It was tempting to begin this article by pronouncing that, ‘Hilary Clinton will be elected President on November 8th 2016’. But after June 23rd, conventional political wisdom is not so sure to apply. Yes, it is still overwhelmingly likely that the first female President will be inaugurated on January 20th 2017, but Mrs Clinton must still work hard to confine Trump to the list of presidential runners up. Hillary must not only convince voters that her policies are virtuous, but that on a personal level, she is an individual worthy of the Oval Office. Her record suggests she may find the latter task more difficult than it seems.
Let’s start with voters’ perceptions. Despite her sky high favourability ratings shortly after leaving office as Secretary of State in 2013, the most recent polls suggest only 41.6% of voters hold a favourable opinion of her now, compared to 54.9% who view her unfavourably. Years of baggage going back to her days as First Lady have been compounded by more recent scandals – such as her mishandling of classified information as Secretary of State – to ensure she is seen as untrustworthy by many on both sides of the aisle. In any other election, these numbers alone would be enough for most people to write her off. But this is not any other election year, and Mrs Clinton has two aces in her hand.
First, The Donald. Though he has made a concerted effort in recent weeks to appear more presidential, he is still viewed even more unfavourably that Clinton – the Republican nominee’s average in recent polls is 37.9% favourable to 57.9% unfavourable. One could spend a lifetime documenting the things that Trump has said or done which would effectively destroy most candidates’ chances of election to public office, and yet he edges closer to 1600 Pennsylvania Avenue. The partisan nature of US politics has ensured that the vast majority of Republicans are now behind Trump, so it was always unlikely that 2016 would be another 1964 or 1972 style landslide. Clinton must therefore redouble her efforts, especially at the upcoming presidential debates, to reassure moderate voters that she is the only adult in the room.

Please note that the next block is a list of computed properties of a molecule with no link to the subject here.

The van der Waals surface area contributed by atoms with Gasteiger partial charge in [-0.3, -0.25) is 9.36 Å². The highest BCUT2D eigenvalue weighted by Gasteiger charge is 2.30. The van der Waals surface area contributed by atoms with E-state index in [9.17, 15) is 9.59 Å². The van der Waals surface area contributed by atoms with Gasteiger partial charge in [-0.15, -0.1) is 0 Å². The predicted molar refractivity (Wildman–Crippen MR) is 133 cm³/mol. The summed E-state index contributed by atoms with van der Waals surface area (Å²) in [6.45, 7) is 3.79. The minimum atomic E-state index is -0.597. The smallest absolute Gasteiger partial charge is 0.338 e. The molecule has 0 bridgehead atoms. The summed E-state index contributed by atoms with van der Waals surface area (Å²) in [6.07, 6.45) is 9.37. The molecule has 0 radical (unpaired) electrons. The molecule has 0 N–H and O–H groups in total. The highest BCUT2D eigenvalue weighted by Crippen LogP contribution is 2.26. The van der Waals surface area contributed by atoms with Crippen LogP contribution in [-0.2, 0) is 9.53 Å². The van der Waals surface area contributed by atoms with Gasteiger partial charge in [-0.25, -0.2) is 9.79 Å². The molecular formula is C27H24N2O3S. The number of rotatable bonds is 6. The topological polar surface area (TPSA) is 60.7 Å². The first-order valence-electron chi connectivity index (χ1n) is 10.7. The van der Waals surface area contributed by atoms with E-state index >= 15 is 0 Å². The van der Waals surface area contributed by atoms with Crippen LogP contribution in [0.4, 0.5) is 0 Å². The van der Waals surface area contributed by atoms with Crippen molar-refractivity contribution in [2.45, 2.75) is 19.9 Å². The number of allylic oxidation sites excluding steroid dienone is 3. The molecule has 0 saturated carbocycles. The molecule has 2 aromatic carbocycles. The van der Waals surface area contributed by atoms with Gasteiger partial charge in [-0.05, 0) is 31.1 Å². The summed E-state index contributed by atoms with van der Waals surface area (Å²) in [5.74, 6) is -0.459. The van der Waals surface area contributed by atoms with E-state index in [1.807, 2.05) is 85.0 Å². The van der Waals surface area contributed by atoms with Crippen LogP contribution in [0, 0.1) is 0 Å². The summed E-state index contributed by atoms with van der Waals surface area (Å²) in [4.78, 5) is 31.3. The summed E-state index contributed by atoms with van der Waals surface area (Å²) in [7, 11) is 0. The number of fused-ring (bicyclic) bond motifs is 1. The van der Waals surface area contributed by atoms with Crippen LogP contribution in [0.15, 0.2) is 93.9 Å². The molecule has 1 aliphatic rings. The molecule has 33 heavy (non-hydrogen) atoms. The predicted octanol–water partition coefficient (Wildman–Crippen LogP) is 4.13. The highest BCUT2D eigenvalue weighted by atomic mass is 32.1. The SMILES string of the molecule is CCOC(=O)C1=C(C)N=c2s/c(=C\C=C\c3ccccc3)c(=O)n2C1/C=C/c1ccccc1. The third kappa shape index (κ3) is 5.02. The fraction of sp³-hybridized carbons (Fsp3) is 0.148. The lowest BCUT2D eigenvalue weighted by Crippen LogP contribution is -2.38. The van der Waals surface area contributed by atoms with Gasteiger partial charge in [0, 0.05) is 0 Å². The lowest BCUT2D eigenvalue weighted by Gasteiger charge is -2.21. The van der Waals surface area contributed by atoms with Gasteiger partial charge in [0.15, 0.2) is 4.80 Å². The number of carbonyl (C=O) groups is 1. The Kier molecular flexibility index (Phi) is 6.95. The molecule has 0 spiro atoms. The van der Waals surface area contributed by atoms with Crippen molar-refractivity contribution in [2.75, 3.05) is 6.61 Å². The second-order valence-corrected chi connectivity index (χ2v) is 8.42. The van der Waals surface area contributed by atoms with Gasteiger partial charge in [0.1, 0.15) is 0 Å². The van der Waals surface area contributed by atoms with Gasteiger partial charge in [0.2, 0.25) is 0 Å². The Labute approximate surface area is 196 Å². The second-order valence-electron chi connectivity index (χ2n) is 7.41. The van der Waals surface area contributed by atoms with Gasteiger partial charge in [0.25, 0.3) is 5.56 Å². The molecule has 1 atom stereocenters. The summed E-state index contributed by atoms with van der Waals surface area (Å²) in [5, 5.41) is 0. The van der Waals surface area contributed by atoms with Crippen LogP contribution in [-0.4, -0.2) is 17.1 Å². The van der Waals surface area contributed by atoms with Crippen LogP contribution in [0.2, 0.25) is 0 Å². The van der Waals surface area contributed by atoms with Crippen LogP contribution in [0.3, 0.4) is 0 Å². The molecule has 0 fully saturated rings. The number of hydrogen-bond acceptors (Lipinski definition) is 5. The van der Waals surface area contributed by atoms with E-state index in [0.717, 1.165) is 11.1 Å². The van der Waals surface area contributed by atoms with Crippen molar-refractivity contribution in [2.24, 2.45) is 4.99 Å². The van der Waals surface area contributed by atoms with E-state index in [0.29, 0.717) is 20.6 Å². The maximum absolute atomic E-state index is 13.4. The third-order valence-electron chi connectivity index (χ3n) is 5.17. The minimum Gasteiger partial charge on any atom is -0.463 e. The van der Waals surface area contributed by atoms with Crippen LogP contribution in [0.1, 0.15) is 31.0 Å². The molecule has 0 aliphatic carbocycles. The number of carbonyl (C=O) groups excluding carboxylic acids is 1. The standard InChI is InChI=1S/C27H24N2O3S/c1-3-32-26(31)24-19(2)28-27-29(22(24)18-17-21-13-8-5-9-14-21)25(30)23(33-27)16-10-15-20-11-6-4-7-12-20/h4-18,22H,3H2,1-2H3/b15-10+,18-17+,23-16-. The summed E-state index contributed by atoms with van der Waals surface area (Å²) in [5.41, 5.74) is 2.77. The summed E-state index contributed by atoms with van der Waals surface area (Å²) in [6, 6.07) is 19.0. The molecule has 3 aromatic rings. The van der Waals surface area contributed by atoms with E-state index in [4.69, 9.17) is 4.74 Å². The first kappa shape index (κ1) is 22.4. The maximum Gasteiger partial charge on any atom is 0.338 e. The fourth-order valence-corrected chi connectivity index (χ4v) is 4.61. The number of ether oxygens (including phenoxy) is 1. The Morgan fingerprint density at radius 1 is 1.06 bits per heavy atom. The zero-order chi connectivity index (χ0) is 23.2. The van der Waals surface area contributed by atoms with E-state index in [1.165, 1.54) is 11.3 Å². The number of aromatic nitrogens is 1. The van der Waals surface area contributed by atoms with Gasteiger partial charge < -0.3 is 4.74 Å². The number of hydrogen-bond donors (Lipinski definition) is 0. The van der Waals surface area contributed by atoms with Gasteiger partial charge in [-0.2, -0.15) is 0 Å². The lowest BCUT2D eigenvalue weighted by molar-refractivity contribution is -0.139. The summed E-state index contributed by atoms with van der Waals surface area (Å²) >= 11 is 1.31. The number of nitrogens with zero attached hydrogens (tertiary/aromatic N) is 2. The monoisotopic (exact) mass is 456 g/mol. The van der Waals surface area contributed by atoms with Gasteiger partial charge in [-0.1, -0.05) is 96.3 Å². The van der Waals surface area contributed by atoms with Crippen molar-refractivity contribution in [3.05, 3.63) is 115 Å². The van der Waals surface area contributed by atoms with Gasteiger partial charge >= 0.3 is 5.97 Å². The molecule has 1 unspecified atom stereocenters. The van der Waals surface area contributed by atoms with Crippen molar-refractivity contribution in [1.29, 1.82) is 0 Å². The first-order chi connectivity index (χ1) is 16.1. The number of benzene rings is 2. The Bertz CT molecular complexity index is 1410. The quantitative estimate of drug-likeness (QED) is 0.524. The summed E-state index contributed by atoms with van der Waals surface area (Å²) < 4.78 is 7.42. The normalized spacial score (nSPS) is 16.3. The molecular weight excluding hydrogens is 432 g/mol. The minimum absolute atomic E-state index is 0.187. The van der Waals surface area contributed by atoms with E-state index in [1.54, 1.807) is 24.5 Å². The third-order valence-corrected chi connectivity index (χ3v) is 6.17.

Her second ace is President Obama. His favourability has been creeping higher in recent months, perhaps as a result of voters judging him more compassionately when comparing him with his likely successors. In a recent poll, his job approval ratings hit 58%, and his average is now over 50%. Along with the state of the economy, the incumbent’s favourability rating in the months leading up to the election is historically the best indicator of who will win the election (the incumbent party will generally win if the President has an approval rating above 50%). Clinton must therefore not make the mistake of Al Gore in 2000; Gore disowned Bill Clinton, despite the President’s continuing popularity, and went on to lose the election by 537 votes. Instead, she should make as much as possible out of Obama’s relative popularity, and use him as a campaign surrogate, especially when appealing to the all-important minority voters.
As well as relying on these advantages, she should also seek to gain ground in other areas she is traditionally considered weak, such as first time voters. Though Trump has trailed the Libertarian nominee, Gary Johnson, in some polls of the under 30s, this voting group – crucial to Obama’s 2008 and 2012 triumphs – is still not wholly convinced of the merits of Mrs Clinton’s candidacy. Many young Democrats supported socialist Bernie Sanders in the primaries and demand Hilary tilt to the left and incorporate universal health care and free college tuition into her platform. While she must be wary of the temptation to secure this demographic by abandoning the centre ground for the left, she should take steps to reassure young voters that it is worth turning up to vote. This will not be done by stooping to the negativity of the GOP campaign, but by being positive about the future and – through her rhetoric – showing that love really does ‘Trump’ hate
It is clear that Hilary has the tools at her disposal to win, but however great the margin of Democratic victory, there will still be a mammoth task ahead. The anti-immigrant and anti-globalisation feelings which have propelled the Trump candidacy will not die with the GOP nominee’s defeat in November – a new Trumpite challenge may well emerge in 2020. To really finish the job, she must reach out to those areas of society left out of the progress of the Obama years, and that will be an altogether more difficult task.